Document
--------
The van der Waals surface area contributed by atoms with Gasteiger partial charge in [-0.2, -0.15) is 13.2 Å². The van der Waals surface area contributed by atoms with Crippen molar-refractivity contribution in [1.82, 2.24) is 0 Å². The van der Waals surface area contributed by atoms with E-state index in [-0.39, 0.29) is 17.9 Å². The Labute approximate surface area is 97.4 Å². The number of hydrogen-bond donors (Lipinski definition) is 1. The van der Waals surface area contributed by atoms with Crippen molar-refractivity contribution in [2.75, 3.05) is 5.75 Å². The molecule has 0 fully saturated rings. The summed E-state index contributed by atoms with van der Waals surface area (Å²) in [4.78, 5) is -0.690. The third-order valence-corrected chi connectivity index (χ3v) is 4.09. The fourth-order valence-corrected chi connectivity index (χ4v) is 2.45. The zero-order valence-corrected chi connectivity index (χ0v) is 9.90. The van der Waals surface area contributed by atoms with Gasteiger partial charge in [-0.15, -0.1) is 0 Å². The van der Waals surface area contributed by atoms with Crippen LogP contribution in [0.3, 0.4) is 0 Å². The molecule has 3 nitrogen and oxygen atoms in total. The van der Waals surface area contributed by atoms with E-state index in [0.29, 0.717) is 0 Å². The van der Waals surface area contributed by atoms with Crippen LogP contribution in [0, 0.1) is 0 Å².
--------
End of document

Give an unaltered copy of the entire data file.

The van der Waals surface area contributed by atoms with Gasteiger partial charge in [-0.2, -0.15) is 13.2 Å². The van der Waals surface area contributed by atoms with Crippen molar-refractivity contribution in [1.82, 2.24) is 0 Å². The van der Waals surface area contributed by atoms with E-state index in [-0.39, 0.29) is 17.9 Å². The Labute approximate surface area is 97.4 Å². The number of hydrogen-bond donors (Lipinski definition) is 1. The van der Waals surface area contributed by atoms with Crippen molar-refractivity contribution in [2.75, 3.05) is 5.75 Å². The molecule has 0 fully saturated rings. The summed E-state index contributed by atoms with van der Waals surface area (Å²) in [4.78, 5) is -0.690. The third-order valence-corrected chi connectivity index (χ3v) is 4.09. The fourth-order valence-corrected chi connectivity index (χ4v) is 2.45. The zero-order valence-corrected chi connectivity index (χ0v) is 9.90. The van der Waals surface area contributed by atoms with Gasteiger partial charge in [-0.15, -0.1) is 0 Å². The van der Waals surface area contributed by atoms with Crippen LogP contribution in [0.3, 0.4) is 0 Å². The molecule has 3 nitrogen and oxygen atoms in total. The van der Waals surface area contributed by atoms with E-state index in [0.29, 0.717) is 0 Å². The van der Waals surface area contributed by atoms with Crippen LogP contribution in [0, 0.1) is 0 Å².